Turnout for early voting exceeding 2014 totals in at least 27 states

Turnout for early voting exceeding 2014 totals in at least 27 states
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Early voter turnout in this year's midterm elections is surpassing early voting totals for the 2014 midterm election cycle in at least 27 states, according to the University of Florida Elections Project. 

The project noted that the states where early voter turnout is higher than 2014's early voter totals include Arizona, Delaware, Florida, Georgia, Idaho, Illinois, Indiana, Kansas, Louisiana, Maine, Maryland, Minnesota, Missouri, Mississippi, Montana, North Carolina, North Dakota, New Mexico, Nevada, Oklahoma, South Carolina, Tennessee, Virginia, Wisconsin, West Virginia and Washington, D.C., as first reported by CBS News. 


CBS News notes that early voter turnout in Texas has surpassed the state's total turnout in the 2014 midterms. 

"In the last three decades, we've had about 40 percent of those eligible to vote participating in midterm elections," University of Florida associate professor Michael McDonald, who oversees the Election Project, told CBS News. "If we get in the upper end of that range, if we can beat the 1966 49 percent turnout rate, you'd have to go all the way back to 1914 to get a turnout rate above 50 percent."

More than 24 million votes had been counted as early or absentee nationwide as of Wednesday, according to NBC News. The news outlet noted that at the same time in 2014, less than 13 million early or absentee ballots had been counted.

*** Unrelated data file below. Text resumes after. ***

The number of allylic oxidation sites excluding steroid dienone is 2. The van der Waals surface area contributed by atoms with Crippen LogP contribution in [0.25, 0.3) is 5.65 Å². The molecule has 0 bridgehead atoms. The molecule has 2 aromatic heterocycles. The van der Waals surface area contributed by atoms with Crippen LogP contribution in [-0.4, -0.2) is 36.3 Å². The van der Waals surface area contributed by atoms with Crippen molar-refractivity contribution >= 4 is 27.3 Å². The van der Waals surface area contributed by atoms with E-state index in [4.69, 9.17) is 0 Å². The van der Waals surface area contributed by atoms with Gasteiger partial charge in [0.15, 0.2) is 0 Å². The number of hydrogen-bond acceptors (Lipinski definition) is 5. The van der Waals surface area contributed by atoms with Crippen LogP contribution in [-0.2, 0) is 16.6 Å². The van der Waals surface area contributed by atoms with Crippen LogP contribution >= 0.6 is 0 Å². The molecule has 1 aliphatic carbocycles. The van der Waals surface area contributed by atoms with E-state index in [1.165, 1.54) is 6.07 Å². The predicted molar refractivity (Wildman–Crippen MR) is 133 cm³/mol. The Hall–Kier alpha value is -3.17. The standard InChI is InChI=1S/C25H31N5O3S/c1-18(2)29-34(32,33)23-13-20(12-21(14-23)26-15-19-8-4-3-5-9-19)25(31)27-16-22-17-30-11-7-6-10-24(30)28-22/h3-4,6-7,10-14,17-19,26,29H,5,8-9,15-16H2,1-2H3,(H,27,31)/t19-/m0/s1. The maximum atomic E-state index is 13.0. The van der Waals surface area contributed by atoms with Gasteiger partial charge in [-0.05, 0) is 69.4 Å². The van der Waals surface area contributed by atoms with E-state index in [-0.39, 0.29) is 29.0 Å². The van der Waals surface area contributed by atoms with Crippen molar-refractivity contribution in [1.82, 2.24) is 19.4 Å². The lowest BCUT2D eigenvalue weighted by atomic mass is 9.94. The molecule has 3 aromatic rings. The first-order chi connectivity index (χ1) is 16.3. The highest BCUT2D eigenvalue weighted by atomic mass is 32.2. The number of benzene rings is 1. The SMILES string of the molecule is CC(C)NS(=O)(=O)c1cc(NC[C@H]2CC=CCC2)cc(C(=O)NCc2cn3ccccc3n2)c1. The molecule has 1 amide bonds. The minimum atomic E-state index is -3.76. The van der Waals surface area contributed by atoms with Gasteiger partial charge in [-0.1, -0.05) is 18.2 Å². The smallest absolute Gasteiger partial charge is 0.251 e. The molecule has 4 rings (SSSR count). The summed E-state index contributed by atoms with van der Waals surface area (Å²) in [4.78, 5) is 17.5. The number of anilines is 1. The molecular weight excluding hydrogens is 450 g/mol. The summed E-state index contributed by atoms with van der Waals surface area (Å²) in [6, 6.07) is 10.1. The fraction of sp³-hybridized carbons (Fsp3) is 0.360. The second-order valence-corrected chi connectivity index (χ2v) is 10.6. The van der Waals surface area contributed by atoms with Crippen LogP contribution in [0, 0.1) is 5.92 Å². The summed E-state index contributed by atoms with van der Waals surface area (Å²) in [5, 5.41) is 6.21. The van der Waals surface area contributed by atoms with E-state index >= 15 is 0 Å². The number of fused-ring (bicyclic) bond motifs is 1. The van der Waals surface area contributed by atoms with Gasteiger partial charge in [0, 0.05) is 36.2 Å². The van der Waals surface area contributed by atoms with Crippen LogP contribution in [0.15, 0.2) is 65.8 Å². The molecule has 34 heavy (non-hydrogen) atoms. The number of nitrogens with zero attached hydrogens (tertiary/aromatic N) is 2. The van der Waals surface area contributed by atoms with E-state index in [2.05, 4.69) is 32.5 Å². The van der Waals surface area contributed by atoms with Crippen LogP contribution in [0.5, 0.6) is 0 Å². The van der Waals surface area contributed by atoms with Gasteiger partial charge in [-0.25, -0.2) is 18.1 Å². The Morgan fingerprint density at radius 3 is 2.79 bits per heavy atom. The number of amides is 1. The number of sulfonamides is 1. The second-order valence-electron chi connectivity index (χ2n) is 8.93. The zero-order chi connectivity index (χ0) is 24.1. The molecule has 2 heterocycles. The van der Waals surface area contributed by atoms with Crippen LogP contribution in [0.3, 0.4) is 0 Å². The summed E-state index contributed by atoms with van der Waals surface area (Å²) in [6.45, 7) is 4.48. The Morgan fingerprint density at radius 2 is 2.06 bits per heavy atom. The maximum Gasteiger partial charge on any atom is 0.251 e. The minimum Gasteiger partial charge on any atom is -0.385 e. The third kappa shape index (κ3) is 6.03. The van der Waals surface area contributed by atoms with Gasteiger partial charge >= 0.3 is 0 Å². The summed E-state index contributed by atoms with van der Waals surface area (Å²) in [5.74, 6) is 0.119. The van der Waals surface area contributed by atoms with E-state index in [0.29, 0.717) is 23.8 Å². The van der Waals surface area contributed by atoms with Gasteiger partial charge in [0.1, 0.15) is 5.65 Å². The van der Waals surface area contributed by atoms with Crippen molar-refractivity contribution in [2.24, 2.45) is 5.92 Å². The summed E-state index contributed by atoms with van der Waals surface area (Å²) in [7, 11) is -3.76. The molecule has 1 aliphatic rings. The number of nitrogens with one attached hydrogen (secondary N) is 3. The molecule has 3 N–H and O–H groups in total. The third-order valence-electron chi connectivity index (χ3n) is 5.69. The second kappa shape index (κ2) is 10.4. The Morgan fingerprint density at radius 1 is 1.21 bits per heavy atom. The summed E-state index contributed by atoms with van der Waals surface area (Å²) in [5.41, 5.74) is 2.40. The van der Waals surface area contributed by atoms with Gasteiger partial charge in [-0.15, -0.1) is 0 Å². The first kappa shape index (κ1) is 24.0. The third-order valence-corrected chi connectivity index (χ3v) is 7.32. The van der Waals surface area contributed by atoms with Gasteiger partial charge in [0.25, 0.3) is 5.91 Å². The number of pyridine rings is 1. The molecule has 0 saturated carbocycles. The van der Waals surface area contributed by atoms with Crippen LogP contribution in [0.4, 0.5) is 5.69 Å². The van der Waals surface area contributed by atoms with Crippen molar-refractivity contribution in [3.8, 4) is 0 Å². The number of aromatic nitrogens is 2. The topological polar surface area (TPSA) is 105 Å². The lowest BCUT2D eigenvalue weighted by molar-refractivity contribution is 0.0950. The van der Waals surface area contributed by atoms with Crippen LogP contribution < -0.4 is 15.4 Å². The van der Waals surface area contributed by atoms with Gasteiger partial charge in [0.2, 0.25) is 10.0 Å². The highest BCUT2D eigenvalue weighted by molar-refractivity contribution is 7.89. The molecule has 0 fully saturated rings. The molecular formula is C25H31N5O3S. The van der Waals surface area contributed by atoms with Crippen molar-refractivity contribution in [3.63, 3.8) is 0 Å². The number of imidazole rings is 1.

The news regarding early voting comes just days before what could be a key midterm election, as Democrats try to seize on opposition to President TrumpDonald John TrumpMeet the lawyer Democrats call when it's recount time Avenatti denies domestic violence allegations: 'I have never struck a woman' Trump names handbag designer as ambassador to South Africa MORE to retake the House and possibly the Senate. 

Polls have shown Democrats have a solid chance of earning a majority in the lower chamber. Meanwhile, Republicans appear to be the favorites to hold onto their majority in the Senate. 

Many of the states that are experiencing surges in early voting have key elections this year. 

In Texas, Rep. Beto O'RourkeRobert (Beto) Francis O'RourkeTrump 'simply wants to keep people out' of US, says recently elected Texas Dem Incoming Dem lawmaker from Texas says Nielsen should be replaced as DHS chief Election Countdown: Lawsuits fly in Florida recount fight | Nelson pushes to extend deadline | Judge says Georgia county violated Civil Rights Act | Biden, Sanders lead 2020 Dem field in poll | Bloomberg to decide on 2020 by February MORE (D-Texas) is vying to unseat incumbent Sen. Ted CruzRafael (Ted) Edward CruzO'Rourke receives invite to visit Iowa from Democratic Party in Des Moines O'Rourke and Cruz run into each other at Texas airport Texas congresswoman-elect says she would ‘love’ to see Beto run in 2020 MORE (R-Texas).  

States such as Florida and Georgia also have governor races that have gained national attention. Sen. Jeff FlakeJeffrey (Jeff) Lane FlakeFlake says he'll oppose judicial nominees until Mueller bill gets vote Bill to protect Mueller blocked in Senate Sinema: ‘I would have considered’ a challenger to Schumer MORE (R-Ariz.) and Sen. Bob CorkerRobert (Bob) Phillips CorkerSenators return to Washington intent on action against Saudis Paul Ryan shares video of Mitt Romney dropping by in Washington Senate GOP readies for leadership reshuffle MORE's (R-Tenn.) retirement have also led to closely-watched races to replace them.